Estimating impact of food choices on life expectancy: A modeling study


Methods and findings

Based on meta-analyses and data from the Global Burden of Disease study (2019), we used life table methodology to estimate how LE changes with sustained changes in the intake of fruits, vegetables, whole grains, refined grains, nuts, legumes, fish, eggs, milk/dairy, red meat, processed meat, and sugar-sweetened beverages. We present estimates (with 95% uncertainty intervals [95% UIs]) for an optimized diet and a feasibility approach diet. An optimal diet had substantially higher intake than a typical diet of whole grains, legumes, fish, fruits, vegetables, and included a handful of nuts, while reducing red and processed meats, sugar-sweetened beverages, and refined grains. A feasibility approach diet was a midpoint between an optimal and a typical Western diet. A sustained change from a typical Western diet to the optimal diet from age 20 years would increase LE by more than a decade for women from the United States (10.7 [95% UI 8.4 to 12.3] years) and men (13.0 [95% UI 9.4 to 14.3] years). The largest gains would be made by eating more legumes (females: 2.2 [95% UI 1.1 to 3.4]; males: 2.5 [95% UI 1.1 to 3.9]), whole grains (females: 2.0 [95% UI 1.3 to 2.7]; males: 2.3 [95% UI 1.6 to 3.0]), and nuts (females: 1.7 [95% UI 1.5 to 2.0]; males: 2.0 [95% UI 1.7 to 2.3]), and less red meat (females: 1.6 [95% UI 1.5 to 1.8]; males: 1.9 [95% UI 1.7 to 2.1]) and processed meat (females: 1.6 [95% UI 1.5 to 1.8]; males: 1.9 [95% UI 1.7 to 2.1]). Changing from a typical diet to the optimized diet at age 60 years would increase LE by 8.0 (95% UI 6.2 to 9.3) years for women and 8.8 (95% UI 6.8 to 10.0) years for men, and 80-year-olds would gain 3.4 years (95% UI females: 2.6 to 3.8/males: 2.7 to 3.9). Change from typical to feasibility approach diet would increase LE by 6.2 (95% UI 3.5 to 8.1) years for 20-year-old women from the United States and 7.3 (95% UI 4.7 to 9.5) years for men. Using NutriGrade, the overall quality of evidence was assessed as moderate. The methodology provides population estimates under given assumptions and is not meant as individualized forecasting, with study limitations that include uncertainty for time to achieve full effects, the effect of eggs, white meat, and oils, individual variation in protective and risk factors, uncertainties for future development of medical treatments; and changes in lifestyle.

Author summary

What do these findings mean?

  • The online Food4HealthyLife calculator ( enables the instant estimation of the effect on LE of a range of dietary changes.
  • Understanding the relative health potential of different food groups could enable people to make feasible and significant health gains.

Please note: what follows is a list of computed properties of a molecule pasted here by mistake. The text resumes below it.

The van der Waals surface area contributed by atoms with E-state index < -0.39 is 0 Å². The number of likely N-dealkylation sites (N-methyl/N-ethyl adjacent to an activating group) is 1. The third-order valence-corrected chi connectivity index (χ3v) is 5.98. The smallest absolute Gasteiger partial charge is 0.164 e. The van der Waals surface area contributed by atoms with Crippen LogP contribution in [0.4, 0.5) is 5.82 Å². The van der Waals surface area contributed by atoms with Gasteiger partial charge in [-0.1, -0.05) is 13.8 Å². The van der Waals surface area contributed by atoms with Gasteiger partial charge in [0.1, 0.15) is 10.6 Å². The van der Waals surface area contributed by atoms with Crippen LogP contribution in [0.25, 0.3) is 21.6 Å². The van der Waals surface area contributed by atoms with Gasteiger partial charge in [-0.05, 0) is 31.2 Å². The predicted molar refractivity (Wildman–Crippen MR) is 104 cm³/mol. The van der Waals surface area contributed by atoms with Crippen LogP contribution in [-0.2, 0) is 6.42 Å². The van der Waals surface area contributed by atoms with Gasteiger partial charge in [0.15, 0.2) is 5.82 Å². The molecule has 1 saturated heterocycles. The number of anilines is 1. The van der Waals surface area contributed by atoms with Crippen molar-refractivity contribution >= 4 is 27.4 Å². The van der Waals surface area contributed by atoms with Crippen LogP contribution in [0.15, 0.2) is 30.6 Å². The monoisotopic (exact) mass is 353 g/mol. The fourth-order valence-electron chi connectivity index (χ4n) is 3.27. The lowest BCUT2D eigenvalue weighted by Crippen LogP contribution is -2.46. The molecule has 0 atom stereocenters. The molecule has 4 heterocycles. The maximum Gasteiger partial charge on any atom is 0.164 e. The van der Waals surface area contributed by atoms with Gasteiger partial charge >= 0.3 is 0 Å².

• The Food4HealthyLife calculator could be a useful tool for clinicians, policy makers, and laypeople to understand the health impact of dietary choices.


Food is fundamental for health. Globally, dietary risk factors are estimated to cause 11 million deaths and 255 million disability-adjusted life years annually [1]. Still, navigating within the nutritional research field can be overwhelming to clinicians, policy makers, and even researchers. Since 2017, about 250,000 scientific articles on nutritionally related topics have been published (S1 Text). Fortunately, several recent meta-analyses have summarized the impact on the risk of premature deaths for various food groups, including fruits, vegetables, whole grains and refined grains, nuts and legumes, fish, eggs, milk/dairy, red and processed meats, and sugar-sweetened beverages [26].

The Global Burden of Disease study (GBD) provides summary measures of population health that are relevant when comparing health systems [7]. GBD includes population-level estimates for life years lost due to some dietary risk factors [8], but such aggregated health metrics have little relevance when making individual decisions. The EAT–Lancet commission did present a planetary diet that presented a diet balancing health and environmental perspectives [9], but it gives limited information on the health impact of other diets, and few people are able to adhere to strict health maximization approaches [10]. Although the planetary diet and GBD risk factor estimates indicate directions of changes in food intake that are useful, more comprehensive models estimating the impact of various dietary choices on lifetime health are needed.